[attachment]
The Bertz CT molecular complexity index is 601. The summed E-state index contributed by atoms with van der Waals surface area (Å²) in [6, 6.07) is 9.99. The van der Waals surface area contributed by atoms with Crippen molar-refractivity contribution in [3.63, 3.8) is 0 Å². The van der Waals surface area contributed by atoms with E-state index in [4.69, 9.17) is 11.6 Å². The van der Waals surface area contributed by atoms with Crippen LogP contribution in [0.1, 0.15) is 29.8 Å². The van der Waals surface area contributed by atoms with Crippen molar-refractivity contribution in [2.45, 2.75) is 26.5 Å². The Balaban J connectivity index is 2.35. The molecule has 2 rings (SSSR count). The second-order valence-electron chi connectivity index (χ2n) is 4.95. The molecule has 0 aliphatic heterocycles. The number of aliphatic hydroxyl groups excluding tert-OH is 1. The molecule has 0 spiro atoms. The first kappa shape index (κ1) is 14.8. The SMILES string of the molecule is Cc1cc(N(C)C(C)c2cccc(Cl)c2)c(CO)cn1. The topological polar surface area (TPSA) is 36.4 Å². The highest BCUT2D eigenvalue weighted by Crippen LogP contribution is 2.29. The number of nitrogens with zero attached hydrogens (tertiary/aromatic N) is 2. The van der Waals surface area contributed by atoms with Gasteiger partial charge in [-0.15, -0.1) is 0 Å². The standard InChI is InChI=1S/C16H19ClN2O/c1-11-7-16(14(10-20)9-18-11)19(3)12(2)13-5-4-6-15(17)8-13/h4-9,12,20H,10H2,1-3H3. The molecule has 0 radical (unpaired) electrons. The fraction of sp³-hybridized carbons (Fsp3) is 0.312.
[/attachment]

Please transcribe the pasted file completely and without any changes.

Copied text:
The Bertz CT molecular complexity index is 601. The summed E-state index contributed by atoms with van der Waals surface area (Å²) in [6, 6.07) is 9.99. The van der Waals surface area contributed by atoms with Crippen molar-refractivity contribution in [3.63, 3.8) is 0 Å². The van der Waals surface area contributed by atoms with E-state index in [4.69, 9.17) is 11.6 Å². The van der Waals surface area contributed by atoms with Crippen LogP contribution in [0.1, 0.15) is 29.8 Å². The van der Waals surface area contributed by atoms with Crippen molar-refractivity contribution in [2.45, 2.75) is 26.5 Å². The Balaban J connectivity index is 2.35. The molecule has 2 rings (SSSR count). The second-order valence-electron chi connectivity index (χ2n) is 4.95. The molecule has 0 aliphatic heterocycles. The number of aliphatic hydroxyl groups excluding tert-OH is 1. The molecule has 0 spiro atoms. The first kappa shape index (κ1) is 14.8. The SMILES string of the molecule is Cc1cc(N(C)C(C)c2cccc(Cl)c2)c(CO)cn1. The topological polar surface area (TPSA) is 36.4 Å². The highest BCUT2D eigenvalue weighted by Crippen LogP contribution is 2.29. The number of nitrogens with zero attached hydrogens (tertiary/aromatic N) is 2. The van der Waals surface area contributed by atoms with Gasteiger partial charge in [-0.15, -0.1) is 0 Å². The standard InChI is InChI=1S/C16H19ClN2O/c1-11-7-16(14(10-20)9-18-11)19(3)12(2)13-5-4-6-15(17)8-13/h4-9,12,20H,10H2,1-3H3. The molecule has 0 radical (unpaired) electrons. The fraction of sp³-hybridized carbons (Fsp3) is 0.312.